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Lipids. 2004 Apr;39(4):335-42.

Type 1 diabetes compromises plasma arachidonic and docosahexaenoic acids in newborn babies.

Author information

1
Institute of Brain Chemistry and Human Nutrition, London Metropolitan University, London, N7 8DB, United Kingdom. keb@kebgm.demon.co.uk

Abstract

The activity of delta6- and delta5-desaturase, enzymes required for the synthesis of AA and DHA, are impaired in human and experimental diabetes. We have investigated whether neonates of type 1 diabetic women have compromised plasma AA and DHA at birth. Cord blood was obtained from healthy babies born to mothers with (n = 31) and without (n = 59) type 1 diabetes. FA composition of plasma choline phosphoglycerides (CPG), TG, and cholesterol esters (CE) was assayed. The neonates of the diabetics had lower levels of AA (20:4n-6, P< 0.0001), adrenic acid (22:4n-6, P < 0.01), sigman-6 metabolites (P < 0.0001), docosapentaenoic acid (22:5n-3, P < 0.0001), DHA (22:6n-3, P < 0.0001), sigman-3 (P < 0.0001), and sigman-3 metabolites (P< 0.0001) in CPG compared with the corresponding babies of the nondiabetic mothers. Similarly, they had lower levels of AA (P< 0.05), sigman-6 metabolites (P < 0.05), DHA (P< 0.0001), and sigman-3 metabolites (P< 0.01) in plasma CE. There was also a nonsignificant reduction of AA and DHA in TG in the babies of the diabetic group. The current investigation indicates that healthy neonates born to mothers with type 1 diabetes have highly compromised levels of AA and DHA. These nutrients are of critical importance for neurovisual and vascular system development. In poorly controlled maternal diabetes, it is conceivable that the relative "insufficiency" of AA and DHA may exacerbate speech and reading impairments, behavioral disorders, suboptimal performance on developmental tests, and lower IQ, which have been reported in some children born to mothers with type 1 diabetes mellitus. Further studies are needed to understand the underlying mechanism for this biochemical abnormality and its implications for fetal and infant development.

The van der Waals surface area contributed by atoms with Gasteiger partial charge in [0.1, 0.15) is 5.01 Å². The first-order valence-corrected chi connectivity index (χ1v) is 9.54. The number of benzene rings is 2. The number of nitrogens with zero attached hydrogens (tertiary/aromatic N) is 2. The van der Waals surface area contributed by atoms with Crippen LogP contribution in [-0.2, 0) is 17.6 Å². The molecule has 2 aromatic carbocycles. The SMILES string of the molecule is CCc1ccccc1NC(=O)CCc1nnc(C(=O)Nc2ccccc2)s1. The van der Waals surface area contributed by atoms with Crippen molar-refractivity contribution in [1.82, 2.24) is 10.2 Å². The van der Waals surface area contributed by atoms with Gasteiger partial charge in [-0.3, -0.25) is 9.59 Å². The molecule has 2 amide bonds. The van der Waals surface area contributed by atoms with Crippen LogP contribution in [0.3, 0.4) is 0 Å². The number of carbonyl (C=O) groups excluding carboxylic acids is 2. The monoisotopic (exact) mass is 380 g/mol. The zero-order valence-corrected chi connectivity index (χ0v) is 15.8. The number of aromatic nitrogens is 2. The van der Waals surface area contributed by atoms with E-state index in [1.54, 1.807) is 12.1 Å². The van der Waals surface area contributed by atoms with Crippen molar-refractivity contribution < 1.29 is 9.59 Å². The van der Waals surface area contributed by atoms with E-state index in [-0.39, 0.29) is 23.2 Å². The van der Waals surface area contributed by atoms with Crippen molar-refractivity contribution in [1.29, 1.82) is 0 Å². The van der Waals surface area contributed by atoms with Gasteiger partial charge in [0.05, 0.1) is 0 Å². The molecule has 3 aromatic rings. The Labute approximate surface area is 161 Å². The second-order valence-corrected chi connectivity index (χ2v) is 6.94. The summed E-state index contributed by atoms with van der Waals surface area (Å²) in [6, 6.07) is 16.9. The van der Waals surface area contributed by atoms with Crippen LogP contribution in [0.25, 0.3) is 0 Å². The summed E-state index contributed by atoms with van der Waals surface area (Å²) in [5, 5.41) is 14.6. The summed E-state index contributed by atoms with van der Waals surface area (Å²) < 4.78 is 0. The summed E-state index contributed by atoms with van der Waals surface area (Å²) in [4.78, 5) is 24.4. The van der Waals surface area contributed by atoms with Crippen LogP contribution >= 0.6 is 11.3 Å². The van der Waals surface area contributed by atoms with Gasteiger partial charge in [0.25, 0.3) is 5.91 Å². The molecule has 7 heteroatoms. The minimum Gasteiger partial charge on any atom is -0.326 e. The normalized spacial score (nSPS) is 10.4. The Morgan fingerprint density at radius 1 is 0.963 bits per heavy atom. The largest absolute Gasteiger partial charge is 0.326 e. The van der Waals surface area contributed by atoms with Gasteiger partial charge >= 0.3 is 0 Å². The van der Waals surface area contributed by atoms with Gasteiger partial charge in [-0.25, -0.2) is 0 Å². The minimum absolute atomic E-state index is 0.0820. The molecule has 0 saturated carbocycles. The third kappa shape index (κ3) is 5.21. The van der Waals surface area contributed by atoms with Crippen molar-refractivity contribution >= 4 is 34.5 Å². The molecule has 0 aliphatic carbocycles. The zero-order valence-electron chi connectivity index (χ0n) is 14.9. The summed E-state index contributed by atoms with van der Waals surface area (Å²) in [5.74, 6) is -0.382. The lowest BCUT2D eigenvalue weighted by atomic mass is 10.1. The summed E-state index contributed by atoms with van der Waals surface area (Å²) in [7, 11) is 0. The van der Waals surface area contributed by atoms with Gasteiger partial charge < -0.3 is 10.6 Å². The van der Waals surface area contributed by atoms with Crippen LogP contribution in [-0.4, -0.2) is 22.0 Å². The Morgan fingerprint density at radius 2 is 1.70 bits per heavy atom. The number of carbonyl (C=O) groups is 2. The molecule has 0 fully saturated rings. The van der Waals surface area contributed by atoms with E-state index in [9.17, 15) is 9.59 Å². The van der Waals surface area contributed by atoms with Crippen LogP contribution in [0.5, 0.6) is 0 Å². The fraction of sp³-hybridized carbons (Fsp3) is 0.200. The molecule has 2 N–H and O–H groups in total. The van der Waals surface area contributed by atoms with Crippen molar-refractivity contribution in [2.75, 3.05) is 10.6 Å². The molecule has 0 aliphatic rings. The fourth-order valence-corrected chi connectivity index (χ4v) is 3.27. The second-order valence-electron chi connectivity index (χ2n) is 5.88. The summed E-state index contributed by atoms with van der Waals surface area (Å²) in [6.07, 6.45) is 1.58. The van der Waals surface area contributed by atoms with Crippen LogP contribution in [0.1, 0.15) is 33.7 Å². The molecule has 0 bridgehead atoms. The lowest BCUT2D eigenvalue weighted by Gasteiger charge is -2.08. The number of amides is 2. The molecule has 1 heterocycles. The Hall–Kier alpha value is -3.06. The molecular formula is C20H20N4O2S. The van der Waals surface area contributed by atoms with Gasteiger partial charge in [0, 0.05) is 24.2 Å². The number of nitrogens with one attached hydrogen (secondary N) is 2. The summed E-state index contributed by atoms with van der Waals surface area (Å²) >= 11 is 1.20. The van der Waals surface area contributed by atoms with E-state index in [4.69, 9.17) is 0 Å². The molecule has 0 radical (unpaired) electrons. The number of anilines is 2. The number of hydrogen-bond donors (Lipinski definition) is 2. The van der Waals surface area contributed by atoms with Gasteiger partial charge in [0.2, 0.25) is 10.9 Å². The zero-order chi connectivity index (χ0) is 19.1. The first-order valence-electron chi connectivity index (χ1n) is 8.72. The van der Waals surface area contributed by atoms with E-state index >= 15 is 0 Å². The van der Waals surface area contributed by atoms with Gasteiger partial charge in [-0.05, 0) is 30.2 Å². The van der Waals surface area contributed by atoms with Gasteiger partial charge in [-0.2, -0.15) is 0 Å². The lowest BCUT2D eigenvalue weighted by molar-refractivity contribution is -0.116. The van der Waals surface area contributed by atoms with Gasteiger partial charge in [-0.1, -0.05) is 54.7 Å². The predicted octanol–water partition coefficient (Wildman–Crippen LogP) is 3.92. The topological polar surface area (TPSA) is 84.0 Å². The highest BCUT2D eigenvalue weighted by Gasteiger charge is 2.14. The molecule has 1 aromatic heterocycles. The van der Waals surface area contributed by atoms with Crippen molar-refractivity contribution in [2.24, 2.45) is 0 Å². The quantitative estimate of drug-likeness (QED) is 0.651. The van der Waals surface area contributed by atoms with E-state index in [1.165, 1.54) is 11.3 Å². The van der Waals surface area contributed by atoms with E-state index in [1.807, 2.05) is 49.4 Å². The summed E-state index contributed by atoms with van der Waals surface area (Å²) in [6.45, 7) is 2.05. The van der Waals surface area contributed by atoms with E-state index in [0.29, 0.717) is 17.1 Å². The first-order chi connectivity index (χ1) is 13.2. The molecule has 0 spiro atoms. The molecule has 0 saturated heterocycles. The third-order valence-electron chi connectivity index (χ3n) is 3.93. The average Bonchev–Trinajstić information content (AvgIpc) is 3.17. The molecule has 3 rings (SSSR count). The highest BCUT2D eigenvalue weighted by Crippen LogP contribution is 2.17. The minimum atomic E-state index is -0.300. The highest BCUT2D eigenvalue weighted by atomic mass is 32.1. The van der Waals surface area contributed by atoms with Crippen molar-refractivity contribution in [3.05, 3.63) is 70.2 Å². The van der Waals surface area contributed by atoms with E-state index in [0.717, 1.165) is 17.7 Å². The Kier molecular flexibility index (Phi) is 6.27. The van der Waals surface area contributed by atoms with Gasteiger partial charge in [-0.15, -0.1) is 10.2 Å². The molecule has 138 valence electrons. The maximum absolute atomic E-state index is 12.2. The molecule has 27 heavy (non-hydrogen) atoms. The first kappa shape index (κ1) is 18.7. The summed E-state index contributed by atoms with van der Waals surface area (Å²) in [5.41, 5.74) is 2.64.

PMID:
15357021
DOI:
10.1007/s11745-004-1237-z
[Indexed for MEDLINE]

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